Competing fantasies in the Middle East

To the editor: Every day The Times gives testament to what vile, brutal, irrational animals we are. Lately, this has been exemplified by Islamic State and Boko Haram. The president and others say the problem is extremism. Walter Reich and others say it's violent Islamism. ("Obama must be clear: War on extremism is a war on violent Islamism," op-ed, Feb. 20)

History says it's human nature. Groups do the worst things for the best reasons. The tribe of Joshua is said to have committed genocide for Jehovah, and Islamic State kills the ungodly for Allah. Most Americans support discrimination out of respect for religion.


Perhaps the president is correct and it is more a question of degree than of kind.

There is no evidence for the supernatural. Therefore the only reasonable conclusion is that all religions are just made up, regardless of how meaningful or popular.

Sen. Lindsey Graham (R-S.C.) says we are in a "religious war." How much blood and treasure will be spilled to decide which is the one true fantasy?

David Greene, San Pedro


To the editor: Professor Walter Reich hasn't been keeping up with the news, apparently.

Islamic State is the organization engaging in notorious terrorist acts from Syria and Iraq to Libya. Hezbollah fighters are combating Islamic State in Syria. Military advisors from Iran are on the ground in Iraq to assist Kurdish fighters.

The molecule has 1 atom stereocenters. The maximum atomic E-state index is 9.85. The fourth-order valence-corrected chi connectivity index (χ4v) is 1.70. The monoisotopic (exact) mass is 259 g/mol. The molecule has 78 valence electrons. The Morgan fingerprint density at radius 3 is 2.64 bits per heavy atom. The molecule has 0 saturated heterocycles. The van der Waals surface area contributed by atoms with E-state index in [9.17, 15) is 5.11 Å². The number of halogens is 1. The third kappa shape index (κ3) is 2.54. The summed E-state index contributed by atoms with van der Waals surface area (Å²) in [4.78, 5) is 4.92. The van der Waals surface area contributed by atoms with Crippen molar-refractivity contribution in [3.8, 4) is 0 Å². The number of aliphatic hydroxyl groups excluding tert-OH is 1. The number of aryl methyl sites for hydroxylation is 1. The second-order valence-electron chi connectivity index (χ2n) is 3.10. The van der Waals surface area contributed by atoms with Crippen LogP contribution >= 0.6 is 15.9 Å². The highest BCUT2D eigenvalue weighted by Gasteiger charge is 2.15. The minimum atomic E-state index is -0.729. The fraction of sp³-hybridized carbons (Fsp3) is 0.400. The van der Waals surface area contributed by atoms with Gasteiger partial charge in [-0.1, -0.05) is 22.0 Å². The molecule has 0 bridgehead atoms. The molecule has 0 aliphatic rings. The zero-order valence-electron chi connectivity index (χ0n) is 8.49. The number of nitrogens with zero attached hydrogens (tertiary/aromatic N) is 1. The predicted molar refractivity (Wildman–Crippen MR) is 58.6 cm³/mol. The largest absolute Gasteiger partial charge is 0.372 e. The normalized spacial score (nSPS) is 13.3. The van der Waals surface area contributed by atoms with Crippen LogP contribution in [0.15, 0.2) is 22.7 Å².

Islamic State received funding from sources in Saudi Arabia and certain Persian Gulf emirates, secondary aid and comfort from Turkey and zero support of any kind from Iran. Furthermore, Iran had nothing to do with the anti-Semitic terrorist acts in Paris.

Hamas is penned up in Gaza and has no known link to Islamic State.

Iran is a large country with very substantial natural resources and of course is going to be influential in its region. Nothing the U.S. does or can do will change that, and it will remain true whether Iran obtains a nuclear weapon or not.

John R. Yates, Los Angeles

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